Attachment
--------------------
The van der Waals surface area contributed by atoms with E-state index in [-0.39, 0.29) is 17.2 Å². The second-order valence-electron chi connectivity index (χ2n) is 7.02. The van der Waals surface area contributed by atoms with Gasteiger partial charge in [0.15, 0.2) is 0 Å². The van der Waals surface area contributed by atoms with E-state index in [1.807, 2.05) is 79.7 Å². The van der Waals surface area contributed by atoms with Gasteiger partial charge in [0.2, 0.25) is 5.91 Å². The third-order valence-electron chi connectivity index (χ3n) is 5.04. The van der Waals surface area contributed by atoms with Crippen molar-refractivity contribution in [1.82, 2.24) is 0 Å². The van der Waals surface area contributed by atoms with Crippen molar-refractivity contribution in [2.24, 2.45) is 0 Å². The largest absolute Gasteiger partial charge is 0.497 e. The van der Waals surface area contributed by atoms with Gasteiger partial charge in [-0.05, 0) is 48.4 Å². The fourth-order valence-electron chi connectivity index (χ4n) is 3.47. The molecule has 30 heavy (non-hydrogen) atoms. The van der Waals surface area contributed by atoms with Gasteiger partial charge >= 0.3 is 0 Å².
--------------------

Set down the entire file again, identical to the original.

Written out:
The van der Waals surface area contributed by atoms with E-state index in [-0.39, 0.29) is 17.2 Å². The second-order valence-electron chi connectivity index (χ2n) is 7.02. The van der Waals surface area contributed by atoms with Gasteiger partial charge in [0.15, 0.2) is 0 Å². The van der Waals surface area contributed by atoms with E-state index in [1.807, 2.05) is 79.7 Å². The van der Waals surface area contributed by atoms with Gasteiger partial charge in [0.2, 0.25) is 5.91 Å². The third-order valence-electron chi connectivity index (χ3n) is 5.04. The van der Waals surface area contributed by atoms with Crippen molar-refractivity contribution in [1.82, 2.24) is 0 Å². The van der Waals surface area contributed by atoms with Crippen molar-refractivity contribution in [2.24, 2.45) is 0 Å². The largest absolute Gasteiger partial charge is 0.497 e. The van der Waals surface area contributed by atoms with Gasteiger partial charge in [-0.05, 0) is 48.4 Å². The fourth-order valence-electron chi connectivity index (χ4n) is 3.47. The molecule has 30 heavy (non-hydrogen) atoms. The van der Waals surface area contributed by atoms with Gasteiger partial charge >= 0.3 is 0 Å².